The social media and political echo chamber have spoken: Mitt Romney’s remark in Tuesday’s presidential debate about “binders full of women” is the hottest topic in the land.
Romney’s comment about gathering female applicants for his cabinet in Massachusetts was decidedly awkward. But Democrats are insisting it was more than that — indicative of the way in which Romney thinks about females.
Whoops, he did it again.
Vice President Joe Biden, speaking at a campaign event in Charlotte, North Carolina today, had this to say about the policies supported by former Massachusetts governor Mitt Romney and Rep. Paul Ryan: “How they can justify … raising taxes on the middle class that has been buried the last four years?“
The first rule of birtherism is you don’t talk about birtherism unless you want to be labeled a birther.
Mitt Romney is the latest Republican to find this out the hard way.Romney’s decision to crack a joke about his and his wife’s birth certificates at an event in Michigan on Friday is the latest example of a Republican getting tripped up by even getting close to the continued questioning by some on the right of President Obama’s birth certificate.
Rep. Todd Akin’s statements on “legitimate rape” and his position on restricting abortion have left him with a shrinking number of defenders, even within his own party.
But despite his ill-chosen words, the basis of his position on abortion — that it should be illegal in all cases — is shared by a significant number of Republicans, even as there is a wide range of opinions on how far to go.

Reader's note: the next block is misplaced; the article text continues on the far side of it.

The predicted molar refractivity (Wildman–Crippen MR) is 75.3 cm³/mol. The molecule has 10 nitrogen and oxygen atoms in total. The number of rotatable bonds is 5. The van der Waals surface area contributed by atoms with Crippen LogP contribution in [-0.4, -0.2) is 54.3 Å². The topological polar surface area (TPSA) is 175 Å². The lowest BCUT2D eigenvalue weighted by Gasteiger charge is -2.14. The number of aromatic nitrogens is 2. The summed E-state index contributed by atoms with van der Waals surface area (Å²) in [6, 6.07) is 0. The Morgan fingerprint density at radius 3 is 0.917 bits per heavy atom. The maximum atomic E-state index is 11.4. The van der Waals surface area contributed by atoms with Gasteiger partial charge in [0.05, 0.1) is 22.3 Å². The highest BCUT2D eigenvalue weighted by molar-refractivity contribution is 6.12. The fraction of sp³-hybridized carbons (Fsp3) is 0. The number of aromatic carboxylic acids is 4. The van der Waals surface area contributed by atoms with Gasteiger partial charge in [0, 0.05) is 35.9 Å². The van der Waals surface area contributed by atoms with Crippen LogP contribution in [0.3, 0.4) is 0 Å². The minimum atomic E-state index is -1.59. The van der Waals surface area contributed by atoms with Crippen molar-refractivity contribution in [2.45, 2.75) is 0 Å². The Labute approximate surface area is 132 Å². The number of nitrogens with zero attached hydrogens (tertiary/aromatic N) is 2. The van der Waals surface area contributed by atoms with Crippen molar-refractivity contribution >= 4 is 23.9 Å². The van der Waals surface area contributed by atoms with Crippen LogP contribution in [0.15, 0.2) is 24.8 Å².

When Rep. Todd Akin (R-Mo.) said in an interview broadcast Sunday that “legitimate rape” rarely causes pregnancy, he triggered a national backlash andwidespreaddenunciations.
Before the interview, Akin was a low-profile congressman largely unknown outside Missouri. But those who have followed his career know that Akin has stoked controversy with his public statements andpositions on a range of subjects. Here’s a look at other controversial things Akin has said (Politicker and MSNBCalso have usefulrundowns):
With a single interview that aired Sunday, Rep. Todd Akin (R-Mo.) created a giant political headache for his entire party. But if he ends his Senate bid soon (a big if, considering his apparent willingness to press ahead the last couple of days), he will deliver a huge dose of political aspirin to the entire GOP. And his controversial comments might well end up as a net positive for his party’s chances to reclaim the Senate majority.